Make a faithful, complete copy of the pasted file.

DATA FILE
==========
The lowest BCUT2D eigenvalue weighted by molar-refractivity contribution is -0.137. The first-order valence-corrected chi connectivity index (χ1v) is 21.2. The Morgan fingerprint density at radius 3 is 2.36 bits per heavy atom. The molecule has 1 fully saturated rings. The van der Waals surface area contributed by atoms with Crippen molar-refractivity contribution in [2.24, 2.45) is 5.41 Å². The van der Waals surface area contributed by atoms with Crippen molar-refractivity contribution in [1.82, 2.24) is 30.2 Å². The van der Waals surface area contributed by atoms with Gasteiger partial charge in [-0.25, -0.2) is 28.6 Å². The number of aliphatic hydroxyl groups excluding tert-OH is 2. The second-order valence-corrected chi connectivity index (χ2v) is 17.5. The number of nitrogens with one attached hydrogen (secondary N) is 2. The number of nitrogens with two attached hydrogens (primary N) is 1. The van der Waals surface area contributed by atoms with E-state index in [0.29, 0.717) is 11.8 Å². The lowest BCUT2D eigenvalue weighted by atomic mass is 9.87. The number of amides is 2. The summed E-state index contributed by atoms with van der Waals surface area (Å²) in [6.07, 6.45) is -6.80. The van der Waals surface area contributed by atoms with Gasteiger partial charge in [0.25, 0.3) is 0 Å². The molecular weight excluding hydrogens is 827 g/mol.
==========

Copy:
The lowest BCUT2D eigenvalue weighted by molar-refractivity contribution is -0.137. The first-order valence-corrected chi connectivity index (χ1v) is 21.2. The Morgan fingerprint density at radius 3 is 2.36 bits per heavy atom. The molecule has 1 fully saturated rings. The van der Waals surface area contributed by atoms with Crippen molar-refractivity contribution in [2.24, 2.45) is 5.41 Å². The van der Waals surface area contributed by atoms with Crippen molar-refractivity contribution in [1.82, 2.24) is 30.2 Å². The van der Waals surface area contributed by atoms with Gasteiger partial charge in [-0.25, -0.2) is 28.6 Å². The number of aliphatic hydroxyl groups excluding tert-OH is 2. The second-order valence-corrected chi connectivity index (χ2v) is 17.5. The number of nitrogens with one attached hydrogen (secondary N) is 2. The number of nitrogens with two attached hydrogens (primary N) is 1. The van der Waals surface area contributed by atoms with E-state index in [0.29, 0.717) is 11.8 Å². The lowest BCUT2D eigenvalue weighted by atomic mass is 9.87. The number of amides is 2. The summed E-state index contributed by atoms with van der Waals surface area (Å²) in [6.07, 6.45) is -6.80. The van der Waals surface area contributed by atoms with Gasteiger partial charge in [0.25, 0.3) is 0 Å². The molecular weight excluding hydrogens is 827 g/mol.